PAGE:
Rev. Adonna Reid is many things – a two-time Ivy League scholar, a mother of five, a wife, a former Wall Streeter and, most recently, the new pastor of First United Methodist Church, 324 N. Oak Park Ave. Reid shattered the stained-glass ceiling upon stepping into the role July 1, becoming the church’s first African American and fourth woman to serve as pastor. But she doesn’t really consider herself a blazer of trails.
“I won’t say that I’m one that seeks that, but if that’s where my path takes me, then so be it,” Reid said.
What does she consider herself? A spreader of good news. That good news, Reid told Wednesday Journal, is the teachings of Jesus Christ, which she is ready to share it with anyone who cares to tune in.
“Come one, come all, and see what this good news is,” she said. “It’s better than a sale at Macy’s. It’s better than a new flavor at Cold Stone. It’s better than the McRib.”
Reid hopes to work in collaboration with other places of worship to benefit the wider community. She wants everyone to know that First United welcomes all people.
“Our doors are absolutely open to everyone,” she said.
Reid describes her path to becoming a pastor as “circuitous,” despite having grown up in a religious household in New Jersey and having two uncles who were pastors. She got her undergraduate degree in political science and economics at Yale, then spent a couple years working on Wall Street. Both environments, she said, had few women or African Americans at that time.
Following her Wall Street stint, she went to Harvard, where she received her master’s in business. In her last year of graduate school, she met her husband, who was in his last year of Harvard Law School.
“The night I met him at a party, he said, ‘Oh, I’ve accepted a position in Chicago,’” Reid said. “Here we are, 33 years later.”
Upon moving to Chicago right after getting married, she worked for CBS on the business side of the network news division. Reid had just had her first son when the bureau was consolidated.
“I decided to exit myself for a while from the workforce and concentrated on being a stay-at-home mom,” she said.
It was around that time that Reid really started getting involved in their church but found that not everyone there was putting in the same level of effort as she was to help others. The decision to switch churches proved pivotal. She now recognizes it as the first step in the “spiritual direction.”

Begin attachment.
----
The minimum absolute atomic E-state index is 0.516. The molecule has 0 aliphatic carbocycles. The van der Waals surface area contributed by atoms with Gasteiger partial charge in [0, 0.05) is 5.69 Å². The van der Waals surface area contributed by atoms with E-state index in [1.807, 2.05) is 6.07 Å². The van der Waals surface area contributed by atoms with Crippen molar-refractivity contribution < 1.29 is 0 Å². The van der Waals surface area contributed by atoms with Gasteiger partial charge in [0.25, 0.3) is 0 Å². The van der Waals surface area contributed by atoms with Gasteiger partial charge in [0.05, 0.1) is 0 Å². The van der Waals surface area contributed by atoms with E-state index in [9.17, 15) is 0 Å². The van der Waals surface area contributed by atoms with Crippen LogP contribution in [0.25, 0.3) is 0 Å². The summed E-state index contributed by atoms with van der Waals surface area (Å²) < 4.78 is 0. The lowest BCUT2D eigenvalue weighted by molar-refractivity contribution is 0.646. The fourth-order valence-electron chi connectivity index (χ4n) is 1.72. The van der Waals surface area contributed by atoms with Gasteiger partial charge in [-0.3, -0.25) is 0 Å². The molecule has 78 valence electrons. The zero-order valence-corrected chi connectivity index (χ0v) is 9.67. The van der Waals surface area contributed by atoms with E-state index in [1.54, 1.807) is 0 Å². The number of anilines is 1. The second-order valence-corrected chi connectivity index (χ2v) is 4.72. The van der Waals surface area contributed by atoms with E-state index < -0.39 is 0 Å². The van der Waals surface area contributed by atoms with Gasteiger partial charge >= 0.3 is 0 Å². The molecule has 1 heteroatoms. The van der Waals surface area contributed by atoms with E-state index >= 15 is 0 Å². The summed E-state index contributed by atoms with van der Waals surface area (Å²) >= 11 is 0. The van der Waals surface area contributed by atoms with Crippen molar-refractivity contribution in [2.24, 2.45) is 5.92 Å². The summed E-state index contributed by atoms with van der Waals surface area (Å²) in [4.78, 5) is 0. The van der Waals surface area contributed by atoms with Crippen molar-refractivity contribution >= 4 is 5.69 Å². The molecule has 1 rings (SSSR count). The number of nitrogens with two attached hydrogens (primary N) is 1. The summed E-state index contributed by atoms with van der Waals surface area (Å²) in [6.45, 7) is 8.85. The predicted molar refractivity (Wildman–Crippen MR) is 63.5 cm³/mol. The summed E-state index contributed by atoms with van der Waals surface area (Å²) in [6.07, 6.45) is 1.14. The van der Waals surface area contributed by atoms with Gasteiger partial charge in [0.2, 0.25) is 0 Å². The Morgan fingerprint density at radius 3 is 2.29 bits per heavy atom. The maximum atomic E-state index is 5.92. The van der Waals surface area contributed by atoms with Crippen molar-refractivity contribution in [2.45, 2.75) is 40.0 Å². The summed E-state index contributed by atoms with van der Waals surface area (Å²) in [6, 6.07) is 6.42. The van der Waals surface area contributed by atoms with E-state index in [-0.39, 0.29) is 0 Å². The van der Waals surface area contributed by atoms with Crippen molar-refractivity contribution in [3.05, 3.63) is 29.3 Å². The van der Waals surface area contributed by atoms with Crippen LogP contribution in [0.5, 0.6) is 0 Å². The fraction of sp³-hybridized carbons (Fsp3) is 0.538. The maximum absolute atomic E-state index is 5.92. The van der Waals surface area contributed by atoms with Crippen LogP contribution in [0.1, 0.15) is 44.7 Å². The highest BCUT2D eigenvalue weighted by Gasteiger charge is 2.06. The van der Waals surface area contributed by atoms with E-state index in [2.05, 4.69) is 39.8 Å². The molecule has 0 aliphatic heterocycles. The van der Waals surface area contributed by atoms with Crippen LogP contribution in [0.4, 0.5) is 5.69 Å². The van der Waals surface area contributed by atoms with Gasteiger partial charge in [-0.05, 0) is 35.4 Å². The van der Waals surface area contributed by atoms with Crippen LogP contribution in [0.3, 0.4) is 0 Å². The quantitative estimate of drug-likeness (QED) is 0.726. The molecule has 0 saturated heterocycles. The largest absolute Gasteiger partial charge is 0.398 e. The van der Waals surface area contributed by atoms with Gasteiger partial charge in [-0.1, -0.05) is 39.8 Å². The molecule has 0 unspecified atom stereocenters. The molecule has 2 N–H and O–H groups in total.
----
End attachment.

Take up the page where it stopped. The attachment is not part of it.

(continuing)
“The first female pastor I had ever encountered in my life was at this church that I went to,” she said. “We started having conversations because it never occurred to me that I could be a pastor.”
Right after she submitted her application to the seminary, she found out she that she was pregnant with their fifth child. She deferred for two years, starting school when her youngest was about 18 months.
“It was tough,” she said. “But God worked it out.”
While Reid was taking care of their five children, all under 10, and attending classes, her attorney husband was working long hours. As her schedule ramped up, her husband’s schedule got more manageable. By the time she was in the ordination process, he had become a partner at his law firm. She recognizes God for getting them through that particularly busy period in their lives.
“The strength to do this was not me because I would have given out a long time ago,” she said. “So just try him for yourself!”
She’s now been a pastor for about 15 years. Her five children are now adults, with her eldest in seminary himself. Reid came to First United having previously been the pastor of South Shore United Methodist Church and St. Mark United Methodist Church, both located on Chicago’s South Side.
Reid and her husband are hoping to relocate to Oak Park, which she said they have already found to be a very welcoming community. She believes people are ready to congregate together in church.
For those who are happy in their current place of worship, Reid advises them to get more involved. Those who are looking to try something new or those who are feeling unsatisfied spiritually are as welcome to Reid as any other parishioner. Everyone has a seat at Reid’s table.
“My goal is to help people hopefully learn to love God through Jesus Christ,” Reid said. “That’s what really excites me.”